What is a Ginger Bug and What Does It Do

A slurry of fermented yeast and sugar water, Ginger Bug captures beneficial microorganisms like wild yeasts and bacteria in the same way that sourdough starter does.  The wild microorganisms, eat away at the sugar in the Ginger Bug, and produce carbon dioxide as a result.  When mixed with a flavored sweet tea, fruit juice or other base, the microorganisms in the ginger bug begin to consume the sugar in the tea or juice, and, as they do, they reproduce and emit carbon dioxide. The result is a fizzy and effervescent, naturally fermented soda that is rich in beneficial bacteria – critical to gut health and immune system function. 

What You Need for Ginger Bug (and homemade sodas)

To make Ginger Bug, you need only fresh ginger, a caloric sweetener to feed the microorganisms, filtered or dechlorinated water and a container to hold the bug.  To make fermented sodas, you’ll further need flavorings – whether that’s fresh herbs, fruit juice or a concoction of herbs, flowers, roots and bark like  I use in my homemade root beer.  While Ginger Bug itself benefits from a loosely lidded environment, homemade fermented sodas benefit from a tightly capped environment which disallows the escape of carbon dioxide produced during fermentation.  This gas, a natural byproduct of fermentation, helps to ensure that the resulting homemade soda is fizzy, bubbly and pleasantly effervescent when opened.

Fresh Ginger can be found in any well-stocked grocery store, and organic ginger can be found in any well-stocked health food store.
Unrefined Cane Sugar feeds the beneficial bacteria and wild yeasts in the Ginger Bug.  I typically use a whole, unrefined cane sugar (like this one), but have recently made the switch to Jaggery (available here) – a traditional Indian sweetener of completley unrefined cane sugar.
Mason Jars hold your ginger bug, and you can find them in grocery stores, hardware stores and online.
Flip-top Bottles allow you to tightly, and safely, cap your homemade sodas as they ferment.  The tight cap ensures that carbon dioxide remains in the bottle, effectively carbonating your homemade sodas.  You can find flip-top bottles in homebrewing supply stores, though I just use mason jars.


When I approach fermented tonics, whether it’s Continuous Brew Kombucha or Water Kefir, readers often wonder at the addition of sugar – seeking to circumvent its use.  When I read these questions, I am often reminded of my friend Hannah’s response, “The sugar isn’t for you.  It’s not for you.” Hannah runs Kombucha Kamp, a site devoted to kombucha’s benefits and uses.  Her statement holds true for Ginger Bug, too; that is, sugar feeds beneficial bacteria and wild yeasts.  Without a caloric sweetener, the bacteria and yeast have nothing to eat, and cannot proliferate.  Much of the sugar in fermented tonics is consumed by beneficial microorganisms who then transform it.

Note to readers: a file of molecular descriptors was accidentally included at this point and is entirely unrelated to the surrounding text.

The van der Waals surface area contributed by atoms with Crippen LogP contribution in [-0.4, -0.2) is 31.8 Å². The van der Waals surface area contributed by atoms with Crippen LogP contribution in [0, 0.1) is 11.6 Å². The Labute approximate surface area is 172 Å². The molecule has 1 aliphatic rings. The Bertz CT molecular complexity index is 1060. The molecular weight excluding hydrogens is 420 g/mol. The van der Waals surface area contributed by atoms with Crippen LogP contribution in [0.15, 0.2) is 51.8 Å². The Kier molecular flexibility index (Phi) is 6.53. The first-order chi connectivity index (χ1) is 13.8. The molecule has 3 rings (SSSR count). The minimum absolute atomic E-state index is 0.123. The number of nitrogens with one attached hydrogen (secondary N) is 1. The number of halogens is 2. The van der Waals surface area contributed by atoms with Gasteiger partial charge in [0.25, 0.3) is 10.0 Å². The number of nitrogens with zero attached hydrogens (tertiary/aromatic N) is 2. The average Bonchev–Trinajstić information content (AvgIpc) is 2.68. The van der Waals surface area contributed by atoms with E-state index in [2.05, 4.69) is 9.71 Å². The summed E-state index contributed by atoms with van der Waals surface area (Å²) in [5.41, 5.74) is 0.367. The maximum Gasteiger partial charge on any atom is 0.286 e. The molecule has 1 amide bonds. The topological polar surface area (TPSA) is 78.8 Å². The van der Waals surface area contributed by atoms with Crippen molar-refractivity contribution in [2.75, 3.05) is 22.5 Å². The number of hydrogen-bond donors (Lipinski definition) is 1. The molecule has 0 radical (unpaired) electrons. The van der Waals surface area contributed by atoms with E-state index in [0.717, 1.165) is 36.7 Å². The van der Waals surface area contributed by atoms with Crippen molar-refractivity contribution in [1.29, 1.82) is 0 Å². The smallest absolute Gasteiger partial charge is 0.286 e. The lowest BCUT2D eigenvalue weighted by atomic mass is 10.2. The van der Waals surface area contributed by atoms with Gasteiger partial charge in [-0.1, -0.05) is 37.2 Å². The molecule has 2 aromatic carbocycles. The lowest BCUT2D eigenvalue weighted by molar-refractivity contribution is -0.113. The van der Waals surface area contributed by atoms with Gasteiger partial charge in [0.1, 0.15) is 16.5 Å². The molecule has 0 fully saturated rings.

What is a Ginger Bug and What Does It Do

A slurry of fermented yeast and sugar water, Ginger Bug captures beneficial microorganisms like wild yeasts and bacteria in the same way that sourdough starter does.  The wild microorganisms, eat away at the sugar in the Ginger Bug, and produce carbon dioxide as a result.  When mixed with a flavored sweet tea, fruit juice or other base, the microorganisms in the ginger bug begin to consume the sugar in the tea or juice, and, as they do, they reproduce and emit carbon dioxide. The result is a fizzy and effervescent, naturally fermented soda that is rich in beneficial bacteria – critical to gut health and immune system function. 

What You Need for Ginger Bug (and homemade sodas)

To make Ginger Bug, you need only fresh ginger, a caloric sweetener to feed the microorganisms, filtered or dechlorinated water and a container to hold the bug.  To make fermented sodas, you’ll further need flavorings – whether that’s fresh herbs, fruit juice or a concoction of herbs, flowers, roots and bark like  I use in my homemade root beer.  While Ginger Bug itself benefits from a loosely lidded environment, homemade fermented sodas benefit from a tightly capped environment which disallows the escape of carbon dioxide produced during fermentation.  This gas, a natural byproduct of fermentation, helps to ensure that the resulting homemade soda is fizzy, bubbly and pleasantly effervescent when opened.

Fresh Ginger can be found in any well-stocked grocery store, and organic ginger can be found in any well-stocked health food store.
Unrefined Cane Sugar feeds the beneficial bacteria and wild yeasts in the Ginger Bug.  I typically use a whole, unrefined cane sugar (like this one), but have recently made the switch to Jaggery (available here) – a traditional Indian sweetener of completley unrefined cane sugar.
Mason Jars hold your ginger bug, and you can find them in grocery stores, hardware stores and online.
Flip-top Bottles allow you to tightly, and safely, cap your homemade sodas as they ferment.  The tight cap ensures that carbon dioxide remains in the bottle, effectively carbonating your homemade sodas.  You can find flip-top bottles in homebrewing supply stores, though I purchase mine online.